Russia’s Chechen Republic is listed as one of the regions with the lowest number of Covid-19 cases. It was also among the first to scrap mandatory mask wearing. RT crew traveled to the area to explore what’s behind its approach.
Effectively zero coronavirus-related restrictions remain in place in the Chechen Republic, with the main mosque in the city of Grozny – capable of accommodating 10,000 people – packed, hospital wards nearly empty and no face masks in sight, as shown by RT correspondent Konstantin Rozhkov.
Though dwarfed by the figures of the US, Brazil and India – the world’s three worst-hit nations, Russia accounts for fourth highest number of cases, with more than 4.4 million infections and nearly 95,000 deaths since the beginning of the pandemic. Chechen Republic, located in the Northern Caucasus, has, however, officially fared extremely well during its epidemic, accounting for only a fraction of the country’s considerable tally. So far, over 11,500 cases and 116 deaths were registered in the region since the start of the outbreak.
RT crew traveled to the region, which went through two devastating insurgencies in the 1990s, exploring the reasons behind its seemingly successful handling of the pandemic. Some alleged that the republic’s authorities employed extremely harsh – and legally questionable – lockdown measures, which became the key behind the low numbers.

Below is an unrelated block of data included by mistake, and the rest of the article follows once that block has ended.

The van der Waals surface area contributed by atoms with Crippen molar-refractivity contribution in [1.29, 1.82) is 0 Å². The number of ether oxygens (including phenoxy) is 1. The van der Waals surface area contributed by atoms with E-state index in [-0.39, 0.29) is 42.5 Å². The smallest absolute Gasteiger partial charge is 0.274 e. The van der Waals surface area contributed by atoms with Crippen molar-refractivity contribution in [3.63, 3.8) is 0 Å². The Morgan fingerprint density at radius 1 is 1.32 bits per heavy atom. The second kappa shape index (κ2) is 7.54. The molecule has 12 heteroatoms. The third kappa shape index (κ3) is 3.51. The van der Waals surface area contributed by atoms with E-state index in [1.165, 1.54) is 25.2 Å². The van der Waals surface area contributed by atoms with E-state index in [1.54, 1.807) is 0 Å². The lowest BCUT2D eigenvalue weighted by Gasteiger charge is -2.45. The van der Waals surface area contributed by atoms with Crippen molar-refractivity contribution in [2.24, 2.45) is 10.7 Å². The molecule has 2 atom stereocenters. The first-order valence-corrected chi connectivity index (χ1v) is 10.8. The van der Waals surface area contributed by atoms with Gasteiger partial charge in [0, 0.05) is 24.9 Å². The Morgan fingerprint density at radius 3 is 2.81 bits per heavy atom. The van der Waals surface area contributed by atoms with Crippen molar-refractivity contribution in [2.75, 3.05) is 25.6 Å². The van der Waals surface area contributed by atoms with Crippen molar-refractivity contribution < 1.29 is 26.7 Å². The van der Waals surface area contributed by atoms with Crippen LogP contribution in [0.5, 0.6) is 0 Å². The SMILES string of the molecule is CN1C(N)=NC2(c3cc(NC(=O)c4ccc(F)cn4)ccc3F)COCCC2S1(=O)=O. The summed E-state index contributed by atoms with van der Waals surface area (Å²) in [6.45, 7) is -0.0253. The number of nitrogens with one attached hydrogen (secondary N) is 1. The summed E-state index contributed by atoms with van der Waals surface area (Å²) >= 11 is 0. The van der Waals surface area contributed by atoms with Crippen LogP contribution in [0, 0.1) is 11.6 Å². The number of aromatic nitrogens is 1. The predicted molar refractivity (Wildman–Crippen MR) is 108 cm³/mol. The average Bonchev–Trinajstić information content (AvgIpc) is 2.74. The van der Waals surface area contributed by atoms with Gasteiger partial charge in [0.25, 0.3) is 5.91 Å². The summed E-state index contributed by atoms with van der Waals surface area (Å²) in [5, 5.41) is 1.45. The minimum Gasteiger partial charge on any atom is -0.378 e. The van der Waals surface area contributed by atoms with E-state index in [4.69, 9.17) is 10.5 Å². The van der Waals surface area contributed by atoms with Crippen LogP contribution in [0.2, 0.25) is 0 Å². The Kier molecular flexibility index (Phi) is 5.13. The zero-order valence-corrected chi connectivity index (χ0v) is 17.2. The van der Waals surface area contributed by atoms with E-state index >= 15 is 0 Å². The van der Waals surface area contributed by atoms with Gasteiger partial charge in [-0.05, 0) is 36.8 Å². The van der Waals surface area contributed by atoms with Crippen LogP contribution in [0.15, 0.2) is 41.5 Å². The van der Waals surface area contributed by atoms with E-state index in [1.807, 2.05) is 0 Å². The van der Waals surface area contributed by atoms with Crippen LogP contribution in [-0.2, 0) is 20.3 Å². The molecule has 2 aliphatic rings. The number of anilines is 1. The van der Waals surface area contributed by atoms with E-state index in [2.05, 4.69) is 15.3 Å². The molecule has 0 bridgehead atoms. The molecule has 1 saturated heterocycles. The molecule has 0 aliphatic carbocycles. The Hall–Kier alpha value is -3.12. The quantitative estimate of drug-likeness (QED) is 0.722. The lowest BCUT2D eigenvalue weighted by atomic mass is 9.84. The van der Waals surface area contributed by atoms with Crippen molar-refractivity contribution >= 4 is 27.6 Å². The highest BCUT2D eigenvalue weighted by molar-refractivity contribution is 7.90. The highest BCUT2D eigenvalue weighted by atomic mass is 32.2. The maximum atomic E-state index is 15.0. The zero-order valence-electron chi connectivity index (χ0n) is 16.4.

Footage that circulated online, said to be filmed in the town of Shali in the end of March last year when the quarantine measures were announced, showed persons resembling law enforcement officers patrolling empty streets armed with plastic pipes. The locals RT talked to, however, denied having seen any of this happening, with the Shali authorities flatly denying it as “fake.”
The extremely low figures reported by Chechnya might stem from the fact that many people who contracted Covid-19 simply did not turn to authorities, battling the disease at home, a top Chechen health official told RT. Around 50% of the republic’s 1.4 million population might have actually contracted the disease during the republic’s epidemic.
The average age of Chechnya’s population might have contributed to the low numbers as well. The region is the ‘youngest’ one in Russia – more than 55% of its residents are aged 29 and younger.
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